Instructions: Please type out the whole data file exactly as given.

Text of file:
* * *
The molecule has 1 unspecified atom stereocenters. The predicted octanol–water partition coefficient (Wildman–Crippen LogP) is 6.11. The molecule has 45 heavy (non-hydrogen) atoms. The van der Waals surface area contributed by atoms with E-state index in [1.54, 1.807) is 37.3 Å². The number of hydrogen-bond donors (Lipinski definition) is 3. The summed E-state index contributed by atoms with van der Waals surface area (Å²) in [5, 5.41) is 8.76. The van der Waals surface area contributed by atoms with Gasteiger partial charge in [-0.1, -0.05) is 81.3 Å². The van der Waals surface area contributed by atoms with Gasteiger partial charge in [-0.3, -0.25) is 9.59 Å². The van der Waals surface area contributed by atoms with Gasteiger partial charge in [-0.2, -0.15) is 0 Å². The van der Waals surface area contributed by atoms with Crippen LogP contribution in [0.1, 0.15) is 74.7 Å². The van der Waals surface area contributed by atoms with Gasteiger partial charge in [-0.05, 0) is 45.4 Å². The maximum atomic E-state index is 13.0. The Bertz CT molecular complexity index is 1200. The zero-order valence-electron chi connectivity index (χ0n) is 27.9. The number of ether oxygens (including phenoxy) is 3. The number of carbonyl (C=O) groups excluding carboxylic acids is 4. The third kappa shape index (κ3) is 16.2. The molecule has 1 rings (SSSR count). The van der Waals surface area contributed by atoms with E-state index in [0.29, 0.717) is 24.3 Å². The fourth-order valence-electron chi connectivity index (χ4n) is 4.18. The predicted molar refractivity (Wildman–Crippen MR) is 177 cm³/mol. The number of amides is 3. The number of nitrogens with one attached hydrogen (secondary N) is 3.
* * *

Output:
The molecule has 1 unspecified atom stereocenters. The predicted octanol–water partition coefficient (Wildman–Crippen LogP) is 6.11. The molecule has 45 heavy (non-hydrogen) atoms. The van der Waals surface area contributed by atoms with E-state index in [1.54, 1.807) is 37.3 Å². The number of hydrogen-bond donors (Lipinski definition) is 3. The summed E-state index contributed by atoms with van der Waals surface area (Å²) in [5, 5.41) is 8.76. The van der Waals surface area contributed by atoms with Gasteiger partial charge in [-0.1, -0.05) is 81.3 Å². The van der Waals surface area contributed by atoms with Gasteiger partial charge in [-0.3, -0.25) is 9.59 Å². The van der Waals surface area contributed by atoms with Gasteiger partial charge in [-0.2, -0.15) is 0 Å². The van der Waals surface area contributed by atoms with Crippen LogP contribution in [0.1, 0.15) is 74.7 Å². The van der Waals surface area contributed by atoms with Gasteiger partial charge in [-0.05, 0) is 45.4 Å². The maximum atomic E-state index is 13.0. The Bertz CT molecular complexity index is 1200. The zero-order valence-electron chi connectivity index (χ0n) is 27.9. The number of ether oxygens (including phenoxy) is 3. The number of carbonyl (C=O) groups excluding carboxylic acids is 4. The third kappa shape index (κ3) is 16.2. The molecule has 1 rings (SSSR count). The van der Waals surface area contributed by atoms with E-state index in [0.29, 0.717) is 24.3 Å². The fourth-order valence-electron chi connectivity index (χ4n) is 4.18. The predicted molar refractivity (Wildman–Crippen MR) is 177 cm³/mol. The number of amides is 3. The number of nitrogens with one attached hydrogen (secondary N) is 3.